Because every American
should have access
to broadband Internet.

The Internet Innovation Alliance is a broad-based coalition of business and non-profit organizations that aim to ensure every American, regardless of race, income or geography, has access to the critical tool that is broadband Internet. The IIA seeks to promote public policies that support equal opportunity for universal broadband availability and adoption so that everyone, everywhere can seize the benefits of the Internet - from education to health care, employment to community building, civic engagement and beyond.

The Podium

Blog posts tagged with 'Ctia'

Wednesday, June 18

Good Idea of the Day

By Brad

Wireless organization CTIA wants to focus on getting more spectrum to the market for mobile broadband. As Phil Goldstein of FierceWireless reports:

CTIA President Meredith Attwell Baker wants to create a spectrum “report card” that would assess how efficiently government agencies are using their spectrum. That’s one piece of a broader agenda she has for getting more airwaves for mobile broadband use beyond this fall’s coming auction of AWS-3 spectrum and next year’s incentive auction of 600 MHz broadcast TV spectrum. 

Baker, who became the head of the wireless industry’s trade association and lobbying arm earlier this month, said a report card would “keep people’s feet to the fire to make sure we’re utilizing the spectrum, [and that] we’re not warehousing it.” She said that CTIA is going to continue to work towards the goal President Obama laid out in 2010 to free up 500 MHz of spectrum for mobile and fixed wireless broadband use by 2020. Baker said CTIA might push to go beyond that but wants to hit that milestone.

Given the popularity smartphones and tablets — and the mobile broadband that power them — making sure the single-largest holder of the nation’s airwaves, the government, is using those airwaves most efficiently is a critical step in keeping the mobile broadband economy booming.


Friday, March 08

CTIA’s Quick Facts About Wireless

By Brad

The folks at CTIA have put together a handy list of 50 wireless facts. Among them:

The wireless industry directly/indirectly employs more than 3.8 million Americans, which accounts for 2.6% of all U.S. employment. In addition, wireless employees are paid 65% higher than the national average for other workers.

Total private sector jobs fell by 5.3 million between April 2007 and June 2011, but the U.S. wireless industry added almost 1.6 million new jobs in the same time period.

As of December 2011, 34 percent of American households were wireless-only.

Despite having less than 5 percent of the world’s population and less than 6 percent of the world’s total wireless subscribers, the U.S. has more than half of global LTE subscribers.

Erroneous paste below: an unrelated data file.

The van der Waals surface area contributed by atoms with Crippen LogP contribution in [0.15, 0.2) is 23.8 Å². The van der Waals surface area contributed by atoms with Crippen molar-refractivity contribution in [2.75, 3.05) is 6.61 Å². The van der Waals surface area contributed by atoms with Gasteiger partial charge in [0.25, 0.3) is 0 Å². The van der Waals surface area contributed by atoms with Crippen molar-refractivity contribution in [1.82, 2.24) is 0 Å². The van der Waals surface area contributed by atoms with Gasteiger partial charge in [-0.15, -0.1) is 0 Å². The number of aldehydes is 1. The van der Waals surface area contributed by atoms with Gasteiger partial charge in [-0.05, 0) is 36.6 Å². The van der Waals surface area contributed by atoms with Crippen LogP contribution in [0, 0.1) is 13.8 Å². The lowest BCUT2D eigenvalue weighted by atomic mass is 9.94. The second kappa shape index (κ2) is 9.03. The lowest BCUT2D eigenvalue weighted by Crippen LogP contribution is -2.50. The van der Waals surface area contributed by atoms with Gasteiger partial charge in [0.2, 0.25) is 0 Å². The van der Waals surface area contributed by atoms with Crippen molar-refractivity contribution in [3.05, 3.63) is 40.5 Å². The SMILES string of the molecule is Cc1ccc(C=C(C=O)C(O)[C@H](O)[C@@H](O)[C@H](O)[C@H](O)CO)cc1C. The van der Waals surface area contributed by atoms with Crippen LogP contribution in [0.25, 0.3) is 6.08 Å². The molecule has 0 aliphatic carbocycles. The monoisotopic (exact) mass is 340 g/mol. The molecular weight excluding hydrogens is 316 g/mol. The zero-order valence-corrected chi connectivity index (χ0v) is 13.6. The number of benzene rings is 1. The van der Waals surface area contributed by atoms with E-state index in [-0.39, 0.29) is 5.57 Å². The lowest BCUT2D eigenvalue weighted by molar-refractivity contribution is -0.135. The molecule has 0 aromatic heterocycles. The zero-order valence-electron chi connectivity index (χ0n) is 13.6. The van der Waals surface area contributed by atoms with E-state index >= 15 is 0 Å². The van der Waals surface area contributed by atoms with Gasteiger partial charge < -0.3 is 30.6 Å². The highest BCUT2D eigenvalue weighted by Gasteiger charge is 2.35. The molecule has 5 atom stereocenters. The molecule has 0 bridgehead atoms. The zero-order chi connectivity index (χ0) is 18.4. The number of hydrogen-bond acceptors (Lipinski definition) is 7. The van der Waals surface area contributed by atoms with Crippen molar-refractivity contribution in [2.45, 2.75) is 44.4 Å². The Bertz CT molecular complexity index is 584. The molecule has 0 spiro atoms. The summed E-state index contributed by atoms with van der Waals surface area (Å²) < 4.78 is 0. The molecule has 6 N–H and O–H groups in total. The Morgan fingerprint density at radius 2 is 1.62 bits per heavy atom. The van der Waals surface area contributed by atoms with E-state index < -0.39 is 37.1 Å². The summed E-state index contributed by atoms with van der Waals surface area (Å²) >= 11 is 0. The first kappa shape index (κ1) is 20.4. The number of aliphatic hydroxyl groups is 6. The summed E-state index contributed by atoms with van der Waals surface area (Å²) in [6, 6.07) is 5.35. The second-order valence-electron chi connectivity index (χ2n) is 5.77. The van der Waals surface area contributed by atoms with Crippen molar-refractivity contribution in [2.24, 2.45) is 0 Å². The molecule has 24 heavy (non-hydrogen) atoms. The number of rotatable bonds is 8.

There’s lots more where those came from. Head on over to CTIA and dig in.

Thursday, June 14

A Reminder About Spectrum

By Brad

President Obama’s broadband deployment Executive Order (see below), received praise from CTIA, the nation’s largest wireless industry group, but as John Eggerton of Multichannel News reports, that praise came with a specific message:

“CTIA and the wireless industry are pleased to see the president recognizes that more Americans continue to rely on their mobile devices for anytime and anywhere access, including the Internet,” said CTIA president Steve Largent in a statement. “At the same time, we hope the president and his administration remain focused on getting more spectrum for the U.S. wireless industry so our members may handle the significant data usage of Americans now and in the future.”

With mobile broadband being rapidly adopted by America’s underserved communities, CTIA is right to point out that efforts to close the digital divide should focus both on wired networks and providing the airwaves mobile broadband needs to operate and grow.

Monday, May 21

Spectrum & Innovation

By Brad

In an opinion piece for Politico, CTIA President and CEO Steve Largent makes the case that more spectrum for wireless will mean an explosion of innovation:

The world leadership we claim has been built over time, and today the U.S. is home to more than 69 percent of the global LTE subscribers, even though we have less than 5 percent of the world’s population and less than 6 percent of the world’s wireless subscribers.

Some of the most advanced wireless devices were launched first in the U.S., including Apple’s iPhones and iPads, Samsung’s Galaxys, Motorola’s Droids and HTC’s EVO 4G. In addition, Americans may choose from more than 630 unique devices while, by comparison, those in the United Kingdom have fewer than 150 choices. But all this is at risk if the industry is allowed to become even more spectrum constrained.